thursday randomosity.

  • January was once again Budget Killer Month.  Last month’s extraordinary expenses included septic tank pumping ($300), plumbing ($200), a new set of rear brakes and rotors on the Munchkin Mover ($300), a new rear strut on Robin’s Neon ($400), vehicle registration renewals and inspection stickers for two cars ($200), and a bunch of little odds and ends.  The smoking hole torn into our checking account threw up a black plume that was visible a hundred miles away in Boston.
  • The clipped updates continue due to the fact that the novel is almost, not quite, but surely any day now, finished.  I have 8000-ish words to go, and then I need to spend a bit of time making another editing pass and chopping 10% or so off the finished product before I send it off.
  • You should check out Spiral Hunt, the debut novel of fellow VP alum Margaret Ronald.  I met Maggie at VP XII, where she was a staff member, and she’s a lovely person.  (Also, she knew that Marley was dead, to begin with.)  From the excerpts you can read at Amazon.com, you can probably tell that she’s also a kick-ass writer.
  • In nine days, Quinn will be four years old.  I just realized that he’s old enough to be going to kindergarten next year, which seems incredibly soon.  Where has the time gone?  Before I know it, he’ll be asking me for the keys to the car.
  • I’d really like to go to Boskone this year, but I don’t think I’ll be able to squeeze it in, which is a shame.  Stay-at-home parenting and SF conventions are two largely incompatible pursuits, it seems.
  • Fountain pen addiction is dangerous.  I’ve written almost exclusively with my Waterman or the Hero pen I got off eBay (which writes much better than it has a right to, considering it set me back $5 including shipping).  Now I’m jonesing for a Lamy 2000, or a Pelikan M200 with a 14k fine nib, or a Parker 51, or a Waterman Carene…that way lies fiscal madness.  Who knew that you can spend as much on a fountain pen as on a laptop?  (Thankfully, there are also many excellent ones available in the $20-50 price bracket, which is much more compatible with my limited gadget budget.)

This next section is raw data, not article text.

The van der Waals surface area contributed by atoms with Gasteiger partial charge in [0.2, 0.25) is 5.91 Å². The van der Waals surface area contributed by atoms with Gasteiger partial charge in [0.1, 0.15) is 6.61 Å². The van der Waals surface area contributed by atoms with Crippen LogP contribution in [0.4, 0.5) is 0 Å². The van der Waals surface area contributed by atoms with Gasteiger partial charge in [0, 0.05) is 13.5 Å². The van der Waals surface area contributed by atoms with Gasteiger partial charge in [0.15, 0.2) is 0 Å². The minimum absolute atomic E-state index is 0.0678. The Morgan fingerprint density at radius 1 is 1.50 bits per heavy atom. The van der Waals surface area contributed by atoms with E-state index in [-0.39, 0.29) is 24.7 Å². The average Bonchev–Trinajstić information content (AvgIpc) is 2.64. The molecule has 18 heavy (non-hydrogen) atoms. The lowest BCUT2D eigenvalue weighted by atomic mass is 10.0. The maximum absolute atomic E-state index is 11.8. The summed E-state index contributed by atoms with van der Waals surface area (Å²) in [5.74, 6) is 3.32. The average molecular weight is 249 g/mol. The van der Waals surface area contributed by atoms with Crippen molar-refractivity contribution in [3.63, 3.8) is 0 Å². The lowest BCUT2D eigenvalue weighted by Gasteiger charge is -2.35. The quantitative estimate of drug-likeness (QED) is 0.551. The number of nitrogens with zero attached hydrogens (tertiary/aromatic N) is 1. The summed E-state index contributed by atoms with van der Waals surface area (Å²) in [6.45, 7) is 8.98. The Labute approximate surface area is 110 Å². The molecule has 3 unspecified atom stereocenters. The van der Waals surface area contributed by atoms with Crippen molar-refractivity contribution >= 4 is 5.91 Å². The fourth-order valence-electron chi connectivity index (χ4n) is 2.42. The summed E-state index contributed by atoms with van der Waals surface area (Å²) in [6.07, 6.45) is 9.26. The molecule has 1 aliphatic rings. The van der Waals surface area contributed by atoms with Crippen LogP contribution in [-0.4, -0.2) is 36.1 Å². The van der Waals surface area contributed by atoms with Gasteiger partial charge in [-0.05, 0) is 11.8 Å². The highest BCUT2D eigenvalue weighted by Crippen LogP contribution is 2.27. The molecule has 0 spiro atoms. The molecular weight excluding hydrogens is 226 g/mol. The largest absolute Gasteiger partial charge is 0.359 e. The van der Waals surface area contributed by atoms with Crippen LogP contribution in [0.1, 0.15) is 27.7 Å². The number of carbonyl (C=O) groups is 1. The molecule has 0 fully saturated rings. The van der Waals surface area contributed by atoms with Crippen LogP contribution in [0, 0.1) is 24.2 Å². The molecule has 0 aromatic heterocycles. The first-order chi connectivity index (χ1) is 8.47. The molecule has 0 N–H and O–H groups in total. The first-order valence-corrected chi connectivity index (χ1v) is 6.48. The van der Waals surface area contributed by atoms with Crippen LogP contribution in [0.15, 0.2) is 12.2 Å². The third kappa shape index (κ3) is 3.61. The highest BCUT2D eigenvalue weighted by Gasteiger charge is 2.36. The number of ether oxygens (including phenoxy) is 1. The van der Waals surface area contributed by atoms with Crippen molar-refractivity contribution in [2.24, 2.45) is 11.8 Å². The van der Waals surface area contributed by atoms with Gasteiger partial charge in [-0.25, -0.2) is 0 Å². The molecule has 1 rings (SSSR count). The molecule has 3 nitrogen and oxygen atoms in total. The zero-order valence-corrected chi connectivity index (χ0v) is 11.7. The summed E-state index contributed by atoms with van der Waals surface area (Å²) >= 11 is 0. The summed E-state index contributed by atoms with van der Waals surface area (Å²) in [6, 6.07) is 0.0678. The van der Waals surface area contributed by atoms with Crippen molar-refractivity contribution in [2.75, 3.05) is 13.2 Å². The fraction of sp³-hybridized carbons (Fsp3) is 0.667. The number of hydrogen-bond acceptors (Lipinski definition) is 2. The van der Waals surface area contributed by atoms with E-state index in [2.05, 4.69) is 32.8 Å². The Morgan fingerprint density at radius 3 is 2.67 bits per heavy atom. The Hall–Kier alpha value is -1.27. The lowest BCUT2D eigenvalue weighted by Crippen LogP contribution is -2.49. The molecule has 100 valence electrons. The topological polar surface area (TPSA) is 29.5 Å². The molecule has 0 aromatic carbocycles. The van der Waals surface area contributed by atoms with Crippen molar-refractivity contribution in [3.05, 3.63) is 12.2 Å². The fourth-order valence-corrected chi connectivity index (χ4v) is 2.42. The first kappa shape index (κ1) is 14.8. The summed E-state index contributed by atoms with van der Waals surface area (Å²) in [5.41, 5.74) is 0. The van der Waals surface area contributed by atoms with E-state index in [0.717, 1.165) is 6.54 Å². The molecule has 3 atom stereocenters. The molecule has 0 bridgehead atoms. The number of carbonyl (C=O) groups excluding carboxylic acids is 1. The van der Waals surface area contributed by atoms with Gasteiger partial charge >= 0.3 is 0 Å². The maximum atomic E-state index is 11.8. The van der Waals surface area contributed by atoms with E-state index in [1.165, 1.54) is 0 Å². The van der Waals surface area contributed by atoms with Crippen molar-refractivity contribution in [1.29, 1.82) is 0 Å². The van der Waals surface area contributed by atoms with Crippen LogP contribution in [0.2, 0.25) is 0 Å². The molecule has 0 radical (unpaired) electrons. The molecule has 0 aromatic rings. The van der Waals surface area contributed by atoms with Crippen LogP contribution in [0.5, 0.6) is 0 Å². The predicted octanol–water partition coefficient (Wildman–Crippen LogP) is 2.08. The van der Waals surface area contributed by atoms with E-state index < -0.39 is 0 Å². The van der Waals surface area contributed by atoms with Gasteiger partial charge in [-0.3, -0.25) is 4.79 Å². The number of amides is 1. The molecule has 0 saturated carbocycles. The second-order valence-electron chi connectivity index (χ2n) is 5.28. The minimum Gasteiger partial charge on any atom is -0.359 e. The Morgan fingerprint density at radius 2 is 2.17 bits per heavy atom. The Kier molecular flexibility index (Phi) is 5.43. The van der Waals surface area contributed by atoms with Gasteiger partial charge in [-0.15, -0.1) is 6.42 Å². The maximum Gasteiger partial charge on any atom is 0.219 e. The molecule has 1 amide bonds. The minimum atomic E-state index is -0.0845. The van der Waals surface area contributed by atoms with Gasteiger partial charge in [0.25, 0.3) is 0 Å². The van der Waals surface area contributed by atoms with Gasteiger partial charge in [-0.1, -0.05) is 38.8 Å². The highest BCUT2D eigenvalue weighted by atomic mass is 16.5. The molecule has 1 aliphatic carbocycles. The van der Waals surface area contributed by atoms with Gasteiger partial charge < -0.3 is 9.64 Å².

• If you like Moleskine notebooks, but don’t want to pay the hefty “Notebook Of Chatwin and Hemingway!” premium, check out Piccadilly notebooks, available at Borders.  I recently picked up a few of their large plain ones, and they have all the features of the Moleskines at a third of the price.  They have the same black covers, the same elastic to hold the book closed, and the little pocket in the back for scraps and receipts.  Best of all, they come in a large version, which is the size of a standard composition book.  I paid $5.99 for the large one, which is a bargain considering the largest Moleskine (which is smaller than the large Piccadilly) costs over $15.  The Piccadilly plays well with fountain pen ink, which is not always true of the Moleskines.

That’s it for now.  I have lots of work to do before I can enjoy my sanity break tomorrow morning, so I guess I should get to it.  I may do a type- or inkcast later, just because it’s fun…and right now, I need all the fun I can squeeze into the day.

11 thoughts on “thursday randomosity.

  1. Robert says:

    For fountain pens, go with a Parker 45 instead of a 51. Cheaper, and still has a hooded nib, although not to the extreme of the 51.

    For a Lamy, go with a Safari instead of a 2000. Fahrney’s Pens sells the Safari with the option of an medium Italic nib in three different colors, and the nib is smooooooth!